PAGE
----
While the “nanny state” is commonly presented as a bugbear, there is typically little talk of the nanny corporation. Like the nanny state, the nanny corporation acts to control people “for their own good.” Interestingly, this is a rather old idea: Henry Ford docked his workers’ pay if they smoked, drank or visited hookers.
While all companies impose a certain degree of tyranny at work (think about all the rules for decoration, dress, behavior and so on that go beyond mere professionalism), the nanny corporation purports to have the right to control people outside of work.
For example, Scotts Miracle-Gro does random urine tests for nicotine. Those who fail are fired. As such, the company demands that workers not smoke-even on their own time. As another example, Clarian Health fines employees $10 per check for being fat and $5 each time they exceed the allowed levels for glucose, blood pressure and cholesterol on regular tests. These are, of course, the sort of impositions that folks who loath the nanny state rail against.
It might be argued that since employees are free to leave a job, these “nannyisms” are a matter of free choice and thus are not truly impositions. After all, a person who wants to smoke can simply elect to not work for Scotts Miracle Grow. In the case of the state, people have far less choice. While they can leave the country, this is something rather more difficult than merely seeking a different job.
That said, it could be argued that the nanny state is, at least in the case of democracies, also a matter of choice. People vote for or against the nannyisms and are obligated, as per John Locke;s arguments, to accept the results of these votes (with some notable exceptions that would justify rebellion and resistance). As such, the nanny state would be little worse than the nanny corporation and if choice justifies the nannying, then the state nannyisms wold be just as justified as those of corporations.
It might also be argued that the corporations are merely acting in the way they are supposed to act: to maximize profits. While this nannying might be seen as for the workers’ own good, these impositions actually aim at the bottom line. Healthy employees are more productive, have fewer sick days and cost the company less in health care. As such, nannying is a way to enhance profits or, at least, lower costs.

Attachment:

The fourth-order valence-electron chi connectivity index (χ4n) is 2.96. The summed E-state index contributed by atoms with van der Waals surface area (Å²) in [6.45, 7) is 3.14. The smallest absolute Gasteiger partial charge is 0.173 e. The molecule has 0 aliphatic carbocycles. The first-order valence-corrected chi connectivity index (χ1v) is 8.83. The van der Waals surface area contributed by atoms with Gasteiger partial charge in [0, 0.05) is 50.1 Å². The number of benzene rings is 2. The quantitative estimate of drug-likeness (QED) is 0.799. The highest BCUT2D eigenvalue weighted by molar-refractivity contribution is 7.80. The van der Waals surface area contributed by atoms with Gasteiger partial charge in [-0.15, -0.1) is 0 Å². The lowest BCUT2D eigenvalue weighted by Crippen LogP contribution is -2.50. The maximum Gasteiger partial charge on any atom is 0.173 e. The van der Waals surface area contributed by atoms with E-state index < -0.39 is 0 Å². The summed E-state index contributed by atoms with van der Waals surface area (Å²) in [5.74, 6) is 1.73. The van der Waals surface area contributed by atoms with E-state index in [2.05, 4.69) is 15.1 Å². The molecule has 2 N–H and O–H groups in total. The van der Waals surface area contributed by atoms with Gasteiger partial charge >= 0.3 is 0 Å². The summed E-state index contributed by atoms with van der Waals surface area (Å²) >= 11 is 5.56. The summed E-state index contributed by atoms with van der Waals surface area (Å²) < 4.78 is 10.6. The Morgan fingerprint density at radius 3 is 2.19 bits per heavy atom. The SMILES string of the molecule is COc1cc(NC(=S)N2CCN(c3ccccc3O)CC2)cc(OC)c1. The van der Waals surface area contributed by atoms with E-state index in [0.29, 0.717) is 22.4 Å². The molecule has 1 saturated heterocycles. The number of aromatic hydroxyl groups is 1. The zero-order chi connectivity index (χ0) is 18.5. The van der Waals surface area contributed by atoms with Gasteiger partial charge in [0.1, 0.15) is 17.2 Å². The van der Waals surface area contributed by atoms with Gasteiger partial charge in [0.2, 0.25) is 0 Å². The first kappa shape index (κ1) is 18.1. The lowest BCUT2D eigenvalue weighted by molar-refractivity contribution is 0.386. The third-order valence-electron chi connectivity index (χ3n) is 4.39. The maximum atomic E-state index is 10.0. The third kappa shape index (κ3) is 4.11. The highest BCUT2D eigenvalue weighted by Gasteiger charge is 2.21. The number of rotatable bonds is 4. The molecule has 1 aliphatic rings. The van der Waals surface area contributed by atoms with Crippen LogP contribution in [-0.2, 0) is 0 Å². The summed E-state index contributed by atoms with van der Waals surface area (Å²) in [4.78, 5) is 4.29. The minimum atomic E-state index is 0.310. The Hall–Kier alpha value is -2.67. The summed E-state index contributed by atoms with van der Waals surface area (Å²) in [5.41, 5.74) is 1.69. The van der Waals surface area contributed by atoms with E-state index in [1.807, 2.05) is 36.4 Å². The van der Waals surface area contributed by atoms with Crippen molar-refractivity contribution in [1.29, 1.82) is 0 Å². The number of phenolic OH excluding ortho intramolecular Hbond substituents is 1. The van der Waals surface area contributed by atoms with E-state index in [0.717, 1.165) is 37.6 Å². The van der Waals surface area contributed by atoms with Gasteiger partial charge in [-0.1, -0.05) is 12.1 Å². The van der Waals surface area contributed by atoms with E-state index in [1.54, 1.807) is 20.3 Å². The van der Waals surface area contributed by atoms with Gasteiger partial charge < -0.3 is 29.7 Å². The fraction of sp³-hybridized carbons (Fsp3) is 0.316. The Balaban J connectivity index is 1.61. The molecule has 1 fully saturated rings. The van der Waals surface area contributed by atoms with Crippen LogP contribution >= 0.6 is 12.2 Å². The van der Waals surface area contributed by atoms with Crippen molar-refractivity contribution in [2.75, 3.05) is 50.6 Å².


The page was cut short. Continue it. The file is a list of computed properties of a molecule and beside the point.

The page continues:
Of course, proponents of the nanny state can avail themselves of the same sort of argument. Citizens who take poor care of themselves and engage in risky behavior are a greater burden on the public than people who take care of themselves and elect to follow healthy behavior patterns. As such, the same sort of financial and productivity argument can be given. After all, what is good for Miracle Grow is thus good for the nation.
Naturally enough, some people (such as myself) find the public and private nannying to be rather undesirable. After all, as Mill effectively argued, as long as I am a competent adult and not harming others, then I should not be forced to act as others think I should act. Even if it is, in fact, for my own good.
Of course, the argument that the individual is being imposed upon for the general good (or corporate profits) does have some bite. An unhealthy employee who is unhealthy through his/her own choices and actions is unfairly harming the company with lowered productivity, more missed days, and often greater costs. As such, the company would seem to have the right to impose to avoid said harms and fire workers who refused. Likewise, the state has the right to impose on citizens in order to avoid the harms that would accrue from their poor choices regarding health and behavior.
People should, however, have the chance to opt out. As noted above, people who wish to engage in behavior that goes against company policy can find another job. If they prefer to behave in harmful ways, then they cannot expect the company to bear the cost of this behavior. In the case of citizens, they should also have the option to opt out. This can be done by leaving or, less extremely, by forfeiting their claims to state support. So, for example, a person could elect to smoke and forgo buying health insurance. However on that day when she finds she has lung cancer, she cannot expect the state (that is, the rest of us) to pick up the tab for her. She had her choice and, as they say, choices have consequences. While it might be argued that such people would still be owed care and support, the failure would not be on the part of the state. Rather, the person could see who failed them by looking in the mirror. Naturally, citizens can also seek to change the laws so that they can behave in unhealthy ways and yet still have others bear some of the costs for them.